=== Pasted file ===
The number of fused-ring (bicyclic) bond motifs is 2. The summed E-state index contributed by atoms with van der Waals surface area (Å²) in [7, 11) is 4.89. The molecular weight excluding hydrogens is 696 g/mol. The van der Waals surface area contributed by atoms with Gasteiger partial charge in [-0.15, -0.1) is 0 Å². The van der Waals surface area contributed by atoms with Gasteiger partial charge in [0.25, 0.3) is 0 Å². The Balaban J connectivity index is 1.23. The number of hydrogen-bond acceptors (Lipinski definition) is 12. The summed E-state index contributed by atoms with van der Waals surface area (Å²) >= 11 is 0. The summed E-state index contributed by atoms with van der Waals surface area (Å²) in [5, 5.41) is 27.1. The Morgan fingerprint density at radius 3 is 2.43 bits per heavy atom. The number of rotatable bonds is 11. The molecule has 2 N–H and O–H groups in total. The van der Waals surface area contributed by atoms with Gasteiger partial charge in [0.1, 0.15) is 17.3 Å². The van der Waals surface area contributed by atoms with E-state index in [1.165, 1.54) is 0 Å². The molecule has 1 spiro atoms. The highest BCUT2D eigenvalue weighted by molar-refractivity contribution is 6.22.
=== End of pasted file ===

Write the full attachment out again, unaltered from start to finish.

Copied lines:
The number of fused-ring (bicyclic) bond motifs is 2. The summed E-state index contributed by atoms with van der Waals surface area (Å²) in [7, 11) is 4.89. The molecular weight excluding hydrogens is 696 g/mol. The van der Waals surface area contributed by atoms with Gasteiger partial charge in [-0.15, -0.1) is 0 Å². The van der Waals surface area contributed by atoms with Gasteiger partial charge in [0.25, 0.3) is 0 Å². The Balaban J connectivity index is 1.23. The number of hydrogen-bond acceptors (Lipinski definition) is 12. The summed E-state index contributed by atoms with van der Waals surface area (Å²) >= 11 is 0. The summed E-state index contributed by atoms with van der Waals surface area (Å²) in [5, 5.41) is 27.1. The Morgan fingerprint density at radius 3 is 2.43 bits per heavy atom. The number of rotatable bonds is 11. The molecule has 2 N–H and O–H groups in total. The van der Waals surface area contributed by atoms with Gasteiger partial charge in [0.1, 0.15) is 17.3 Å². The van der Waals surface area contributed by atoms with E-state index in [1.165, 1.54) is 0 Å². The molecule has 1 spiro atoms. The highest BCUT2D eigenvalue weighted by molar-refractivity contribution is 6.22.